Thursday, March 29, 2012

Unfortunately, There Will Be No Icons of This Man....


(I think I've reposted someone else's stuff once in 800+ posts.  This is the second time.

This is a story retold with permission from a friend, slightly edited to protect identities. His Dad is a retired minister who sometimes does weddings for people on the fringes of society.)

My Dad drove into this apartment complex that he said looked very run down.  The people, mostly white (which in the poor part of our town essentially means a meth problem instead of a crack one), looked rough.  He gets to the apartment where the wedding is to take place and nobody is parked out front and there is no activity there.  He calls the mother of the bride several times and there is no answer.  He decides to wait until 15 minutes after the wedding was supposed to have started.

About 5 minutes after the wedding should have been going, the mother of the bride shows up.  She is drunk.  She lets him in the apartment.  The place is a dump and not decorated for a wedding.  Some neighbors start bringing over folding chairs.  In about 20 minutes time there are maybe a dozen people there.  The groom shows up and is introduced to my dad.  He's in his early 50s and very quiet and somber.  

Eventually the bride comes downstairs into the living room and dad said that she looked like death - extremely pale, skinny, just like a meth head, and appearing very nervous, in a wrinkled dress, and perhaps in her late 20s.  

Dad didn't know what to think.  She had a three year old daughter who was the only person there remotely dressed for a wedding, in a flower dress.  The child ran around the living room, around her mother, around my dad, taking toys to show him and being generally interruptive throughout the ceremony. Dad goes through the usual no bells and whistles ritual and notices that groom and bride both look awkward and uncomfortable around each other.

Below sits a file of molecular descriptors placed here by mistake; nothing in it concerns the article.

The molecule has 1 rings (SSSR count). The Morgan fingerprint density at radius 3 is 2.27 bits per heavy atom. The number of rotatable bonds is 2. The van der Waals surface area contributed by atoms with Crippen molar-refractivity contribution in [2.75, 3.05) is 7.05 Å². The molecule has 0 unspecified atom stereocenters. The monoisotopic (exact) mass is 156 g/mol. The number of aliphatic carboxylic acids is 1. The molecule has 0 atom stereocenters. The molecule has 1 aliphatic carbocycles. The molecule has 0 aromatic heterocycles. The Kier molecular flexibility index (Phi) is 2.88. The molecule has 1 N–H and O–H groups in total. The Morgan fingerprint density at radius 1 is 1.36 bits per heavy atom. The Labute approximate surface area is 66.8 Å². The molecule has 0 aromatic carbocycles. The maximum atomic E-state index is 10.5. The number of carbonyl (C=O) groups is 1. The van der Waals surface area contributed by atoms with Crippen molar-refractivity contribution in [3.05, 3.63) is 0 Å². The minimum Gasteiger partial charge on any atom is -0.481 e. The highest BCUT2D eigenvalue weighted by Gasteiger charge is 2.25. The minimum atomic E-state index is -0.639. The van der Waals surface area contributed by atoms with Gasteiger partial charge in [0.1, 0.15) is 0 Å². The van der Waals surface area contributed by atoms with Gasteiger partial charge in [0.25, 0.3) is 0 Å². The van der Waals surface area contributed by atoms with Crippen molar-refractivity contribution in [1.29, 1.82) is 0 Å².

When it comes time for the bride and groom to kiss, they don't.  Dad prods them several times, and finally the groom quickly kisses the very awkward bride on the cheek.  At this point dad is getting a little nervous.  He is not sure, perhaps there is something nefarious going on here.

After the wedding was over and the paperwork was signed, the groom walks out the door and goes into another apartment a few doors down.  Dad doesn't see him again.  In a few minutes there are only 4 or 5 people left, all family of the bride.  They hand dad a tip in addition to his normal $150.00 wedding fee, which is notable in itself because more than half of the weddings dad does are for the elite in extravagant settings. The few times dad has ever been offered a tip it has been after doing a wedding for the other half.

The small cohort that remains begins drinking and dad chats up the grandmother of the bride.  She, a world weary early 60s-ish lady who tells dad that she owns her own laundromat, has a long cigarette hanging from her lips and is more than a few drinks into the day herself.  Long-cig Grandma gives dad a careful looking over and then tells him what it was all about.  

The bride has stage four non-hodgkin's lymphoma.  She has no insurance.  The apartment complex did a little BBQ fundraiser for her and it only raised a few hundred dollars.  The 50 something neighbor, a loner who doesn't talk much, was at that event.  Afterwards, when they were cleaning up the paper plates and empty beer cans, the man approached the mother and grandmother of the sick girl.  He works at the railroad and has excellent insurance.  He says that he knows that he will never marry again, meaning not under normal circumstances.  He offers to get legally married to the girl so that she gets insurance - no questions asked, no expectations, he said any bills sent to him wouldn't be much and he would take care of them - no relationship or sex or money or anything else in return.